Is AI the answer to recruitment woes in Japanese firms – or will it make things worse?

Is AI the answer to recruitment woes in Japanese firms – or will it make things worse? Source: Shutterstock

Japanese firms testing if AI in recruitment is the way to go

Like much of the corporate world that is hiring these days, many Japanese companies have turned to virtual interviews and recruitment webinars when it comes to sourcing new talent, but a variety of companies are also testing the efficiency of using artificial intelligence (AI) driven hiring processes as well.

The benefits of AI to the recruitment process is telling: artificial intelligence tech can help automate much of the repetitive and volume-intensive tasks in the process, while helping to filter and group applications and positions based on predetermined requirements of the recruiter.

But while the time- and cost-saving advantages of AI are plentiful, questions still abound about the tech’s implementation in recruitment. Mainly, that more than one study has shown that AI has displayed tendencies to simulate discriminatory biases, including race bias and gender bias.

These uncertainties give room for pause, especially for large, multinational organizations in Japan such as Softbank Corp, which hires over 1,000 individuals each year, and has trained its recruitment AI based on data from 1,500 past CVs.

SoftBank’s director of recruitment, Tomoko Sugihara, told Kyodo News that her human team still looks through resumes and video applications that the AI had “rejected”, just in case promising candidates were overlooked. Ultimately, human recruiters still enter the picture to assess relationship and “culture fit” expectations, that would be difficult for an AI to determine.

“Extra time that has been created thanks to AI allows recruiters more time to proactively engage with potential candidates in person, build relationships and carefully determine the candidates’ culture fit,” Sugihara said. “We of course cannot rely on AI for all the processes but making it learn our recruiting policies and standards for what kind of person we are looking for based on past data has helped us gain objectivity and uniformity in our hiring process.”

AI-powered chatbots and video analysis software are also becoming recruitment techniques used by Japanese conglomerates in the initial stages of sorting, ranking, and shortlisting candidates. Data from past successful/unsuccessful applicants can be used to train AIs as to what a particular company is looking for from a new recruit.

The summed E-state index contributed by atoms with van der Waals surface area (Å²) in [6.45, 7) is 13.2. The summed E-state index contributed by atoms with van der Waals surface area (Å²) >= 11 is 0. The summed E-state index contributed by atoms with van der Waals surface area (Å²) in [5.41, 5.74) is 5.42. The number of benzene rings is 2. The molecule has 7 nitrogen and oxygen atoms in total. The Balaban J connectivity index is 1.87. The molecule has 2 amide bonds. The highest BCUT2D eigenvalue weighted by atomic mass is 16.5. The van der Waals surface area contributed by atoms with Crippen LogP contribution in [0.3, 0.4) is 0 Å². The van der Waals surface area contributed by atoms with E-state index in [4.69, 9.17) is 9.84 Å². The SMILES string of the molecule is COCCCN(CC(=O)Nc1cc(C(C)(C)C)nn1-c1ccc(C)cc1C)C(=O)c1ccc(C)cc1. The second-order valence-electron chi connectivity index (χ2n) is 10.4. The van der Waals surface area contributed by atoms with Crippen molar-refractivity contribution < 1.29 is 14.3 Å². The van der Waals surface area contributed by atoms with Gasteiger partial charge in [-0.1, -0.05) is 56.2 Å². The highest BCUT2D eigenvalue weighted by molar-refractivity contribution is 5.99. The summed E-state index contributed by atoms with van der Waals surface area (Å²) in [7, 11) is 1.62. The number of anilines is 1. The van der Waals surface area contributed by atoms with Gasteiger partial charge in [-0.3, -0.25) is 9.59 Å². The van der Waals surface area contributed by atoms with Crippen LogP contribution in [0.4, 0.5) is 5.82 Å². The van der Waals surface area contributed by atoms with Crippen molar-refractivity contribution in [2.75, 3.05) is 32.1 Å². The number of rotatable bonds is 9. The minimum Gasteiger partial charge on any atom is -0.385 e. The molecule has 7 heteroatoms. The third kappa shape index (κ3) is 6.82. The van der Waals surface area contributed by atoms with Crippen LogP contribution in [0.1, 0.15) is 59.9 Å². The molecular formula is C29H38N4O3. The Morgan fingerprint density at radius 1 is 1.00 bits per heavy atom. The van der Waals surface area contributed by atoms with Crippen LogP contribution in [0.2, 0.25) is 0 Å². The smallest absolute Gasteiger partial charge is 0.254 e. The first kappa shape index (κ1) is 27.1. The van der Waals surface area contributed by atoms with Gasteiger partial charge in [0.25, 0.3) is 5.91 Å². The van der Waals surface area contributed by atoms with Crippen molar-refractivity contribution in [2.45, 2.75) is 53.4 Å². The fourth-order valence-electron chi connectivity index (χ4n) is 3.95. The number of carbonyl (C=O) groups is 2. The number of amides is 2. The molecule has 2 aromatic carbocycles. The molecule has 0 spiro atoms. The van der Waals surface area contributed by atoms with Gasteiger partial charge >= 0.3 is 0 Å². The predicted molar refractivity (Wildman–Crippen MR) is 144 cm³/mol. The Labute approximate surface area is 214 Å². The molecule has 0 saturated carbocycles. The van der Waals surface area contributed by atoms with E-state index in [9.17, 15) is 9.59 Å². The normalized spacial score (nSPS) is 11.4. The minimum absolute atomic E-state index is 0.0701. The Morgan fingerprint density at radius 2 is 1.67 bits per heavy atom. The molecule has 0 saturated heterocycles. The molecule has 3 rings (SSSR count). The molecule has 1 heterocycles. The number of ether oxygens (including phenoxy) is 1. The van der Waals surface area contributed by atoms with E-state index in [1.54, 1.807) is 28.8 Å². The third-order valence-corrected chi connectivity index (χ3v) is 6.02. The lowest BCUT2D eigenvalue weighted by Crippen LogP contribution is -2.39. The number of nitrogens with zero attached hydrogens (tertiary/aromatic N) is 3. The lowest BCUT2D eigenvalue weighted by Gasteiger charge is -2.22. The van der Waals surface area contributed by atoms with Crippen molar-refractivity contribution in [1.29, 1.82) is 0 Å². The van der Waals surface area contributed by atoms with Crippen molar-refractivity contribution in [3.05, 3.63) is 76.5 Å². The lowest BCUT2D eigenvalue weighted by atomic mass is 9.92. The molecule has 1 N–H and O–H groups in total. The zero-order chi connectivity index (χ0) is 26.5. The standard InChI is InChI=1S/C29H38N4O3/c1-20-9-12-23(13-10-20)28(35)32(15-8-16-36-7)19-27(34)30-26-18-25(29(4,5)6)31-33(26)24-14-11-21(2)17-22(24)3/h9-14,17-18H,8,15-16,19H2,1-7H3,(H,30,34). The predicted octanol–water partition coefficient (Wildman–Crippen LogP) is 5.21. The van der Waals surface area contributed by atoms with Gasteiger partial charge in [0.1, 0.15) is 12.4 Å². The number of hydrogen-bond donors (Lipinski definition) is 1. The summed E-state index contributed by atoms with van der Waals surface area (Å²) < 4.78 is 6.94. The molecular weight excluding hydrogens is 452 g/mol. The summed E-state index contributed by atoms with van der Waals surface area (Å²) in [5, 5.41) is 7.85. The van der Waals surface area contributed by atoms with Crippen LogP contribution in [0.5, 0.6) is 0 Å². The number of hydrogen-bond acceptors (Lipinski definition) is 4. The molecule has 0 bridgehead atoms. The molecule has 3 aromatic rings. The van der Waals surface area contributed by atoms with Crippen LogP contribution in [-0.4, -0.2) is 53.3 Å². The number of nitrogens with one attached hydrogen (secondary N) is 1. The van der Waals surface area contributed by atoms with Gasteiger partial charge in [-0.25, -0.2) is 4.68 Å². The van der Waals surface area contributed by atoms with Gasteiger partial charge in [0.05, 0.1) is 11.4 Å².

Tapping the power of AI for recruitment is not a new concept, but its prevalence in Japan is picking up, where culture fit is an integral element to weed out candidates, and where hiring peak seasons tend to follow a cycle.

A professor at Business Breakthrough University, Shinji Kawakami, says that Japanese companies are increasingly using AI to collect and analyze vast sums of candidate data that they receive during springtime – which is when Japanese tradition dictates that fresh graduates will be hired in droves, each business year.

“[The companies] began to think it’s a waste not to use human resources data collected over the years,” Kawakami said. “They also want to make more accurate decisions in hiring as the interviewers’ decisions, influenced by his or her dislikes and likes, cannot always be trusted.”

The data can also be used to standardize the pairing job requirements with particular candidate traits like experience and skillsets, which Kawakami says can lead to hiring the right, productive staff that will possess loyalty for the company – traits that are also highly sought after by Japanese firms.

But observers believe that using AI to narrow down job applicants requires meticulous selection of comparison data to avoid discriminatory biases, many of which might be unintentionally picked up on by the AI. The selected data also needs to be regularly tested against the outcomes, to ensure the expected hiring objectives are being matched.

“It is important that the system is monitored all the time and the model is reviewed continuously. Keeping and sharing a document which records information such as the intended use, training data and evaluation factors is useful,” says Toshihiro Kamishima, a senior researcher at the National Institute of Advanced Industrial Science and Technology. “The key is always to be able to fix the problem when it occurs.”